Friday, December 16, 2005

Using those Not So Good Photographs in your Scrapbook Layouts

By Christina VanGinkel

Weddings, anniversaries, birthdays, and other celebrations often result in lots of photo opportunities. Even at celebrations, such as weddings, that may have a professional photographer there to capture the special moments, there are usually quite a few amateurs roaming around with cameras. At weddings, it is often popular to put out throw away cameras, so you never know who might be snapping away, from a young child in attendance who wants to try out the cameras, to the inebriated second cousin of the grooms. This of course, usually results in tons of photos, some good, a few exceptional even, and quite a majority that brings on the question of what was the person snapping the shutter thinking. Even among these photographs though, there are probably quite a few that can be saved for scrapbooking, and that is what is so great about scrapbooking in general, that even the worst photographs can often be salvaged into something.

Take all those shots of the partygoers for example, that have a head missing here, or a misplaced arm there, shots that do not show more than a face or two, and really have no defining moment caught. Dig out your larger paper punches and make a mosaic out of the faces in the crowd that are identifiable. This idea alone will use up many of the photographs that you thought were a waste. Put together on a page with names to match the faces, or even a few question marks, marking the big question of just who attended!

Similar shots that may have a bit more salvageable material in them than just a face or two, should be scanned into you computer so that you can crop the most interesting parts, turning them into new pictures, even though on their own, you may not think they have all that much noteworthy about them. Once you have assembled and cropped the best of the worst, use your photo imaging software to create a collage. The free program, Picasa2, offers this feature if what you have available does not. I used it to assemble an assortment of pictures that we snapped of my grandson at the County Fair a few months back. Some of them were side shots, or you could see the game he was playing, but not him, or the lights from a ride. I cropped each one to identify a moment from that afternoon and evening that on their own did not mean much, but when assembled back together into a collage, made a stunning backdrop for the one photo that I was able to capture that day that truly highlighted his experience of a first visit to a fair.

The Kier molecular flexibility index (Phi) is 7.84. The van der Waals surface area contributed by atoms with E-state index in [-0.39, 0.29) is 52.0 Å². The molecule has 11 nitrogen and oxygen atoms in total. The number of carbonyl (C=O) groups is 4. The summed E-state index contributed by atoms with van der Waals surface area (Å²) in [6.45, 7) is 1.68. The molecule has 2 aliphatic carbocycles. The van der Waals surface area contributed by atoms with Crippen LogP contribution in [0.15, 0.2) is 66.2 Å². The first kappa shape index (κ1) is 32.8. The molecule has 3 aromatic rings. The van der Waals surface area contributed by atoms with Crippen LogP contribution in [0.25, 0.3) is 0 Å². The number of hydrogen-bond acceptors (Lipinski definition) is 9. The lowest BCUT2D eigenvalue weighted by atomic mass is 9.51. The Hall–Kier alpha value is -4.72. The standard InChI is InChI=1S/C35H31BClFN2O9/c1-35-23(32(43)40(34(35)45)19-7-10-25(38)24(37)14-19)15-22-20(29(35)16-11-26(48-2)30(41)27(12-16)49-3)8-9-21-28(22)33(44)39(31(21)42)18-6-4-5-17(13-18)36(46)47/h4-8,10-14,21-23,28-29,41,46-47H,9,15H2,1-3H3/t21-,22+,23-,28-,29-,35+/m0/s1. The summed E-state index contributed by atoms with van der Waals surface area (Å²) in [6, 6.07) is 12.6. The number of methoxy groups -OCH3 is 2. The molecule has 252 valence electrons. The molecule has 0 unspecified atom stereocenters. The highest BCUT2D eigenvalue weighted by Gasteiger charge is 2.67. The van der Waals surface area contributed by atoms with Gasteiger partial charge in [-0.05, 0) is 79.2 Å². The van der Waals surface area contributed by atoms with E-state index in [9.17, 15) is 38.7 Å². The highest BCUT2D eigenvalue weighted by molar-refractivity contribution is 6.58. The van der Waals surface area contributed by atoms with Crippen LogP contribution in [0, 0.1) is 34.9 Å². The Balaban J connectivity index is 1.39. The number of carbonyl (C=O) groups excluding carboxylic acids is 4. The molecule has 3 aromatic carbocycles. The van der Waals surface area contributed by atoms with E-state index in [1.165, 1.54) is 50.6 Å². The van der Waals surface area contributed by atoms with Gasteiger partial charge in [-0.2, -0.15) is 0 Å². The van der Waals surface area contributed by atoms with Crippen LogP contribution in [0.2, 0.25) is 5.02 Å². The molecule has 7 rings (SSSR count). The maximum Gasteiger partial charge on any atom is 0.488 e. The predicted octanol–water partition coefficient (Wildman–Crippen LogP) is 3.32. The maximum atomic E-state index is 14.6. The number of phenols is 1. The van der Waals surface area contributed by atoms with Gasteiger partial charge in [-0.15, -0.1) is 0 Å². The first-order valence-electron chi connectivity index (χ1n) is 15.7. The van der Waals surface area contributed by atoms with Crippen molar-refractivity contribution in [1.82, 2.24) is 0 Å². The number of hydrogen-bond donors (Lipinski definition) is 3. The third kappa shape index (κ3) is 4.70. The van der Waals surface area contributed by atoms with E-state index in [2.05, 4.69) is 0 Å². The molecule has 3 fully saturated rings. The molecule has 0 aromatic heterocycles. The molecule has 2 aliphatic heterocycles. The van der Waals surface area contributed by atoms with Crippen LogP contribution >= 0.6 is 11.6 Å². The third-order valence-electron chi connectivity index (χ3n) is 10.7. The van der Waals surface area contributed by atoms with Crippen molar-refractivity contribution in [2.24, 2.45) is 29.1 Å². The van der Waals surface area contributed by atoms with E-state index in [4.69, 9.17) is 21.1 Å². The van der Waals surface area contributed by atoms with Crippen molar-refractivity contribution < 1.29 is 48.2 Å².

Some shots that would have been perfect, save for being terribly out of focus, just a big blur essentially, but maybe marking a special moment or time at the big affair, should be put through a graphic program's artistic filters. You might be pleasantly surprised that even though that blur is as bad as it is, once it has a colored pencil filter applied, or even a light charcoal, film grain, or even transformed into a watercolor, it may turn out to be the perfect photo for your next layout.

Maybe this is what I like so much about scrapbooking now that I think of it. I am not the greatest photographer by far, and I am often the one behind the lens when a snapshot is taken that is about as bad as they come, yet I still love to pour through these photographs on the smallest chance that there is a smidgen of an embellishment amongst the print. If I can find a use for some of the worst snapshots I have taken through the years, and turn them into things in a scrapbook layout that make others ooh and aah about the cool special effects I used, or to make them ask me how I ever thought to come up with a layout that incorporated all those peoples faces for example, it leaves me hope that many others, even those as un-artistic as I am, will also enjoy this hobby that has given new life to amateur photographers just like myself across the globe.

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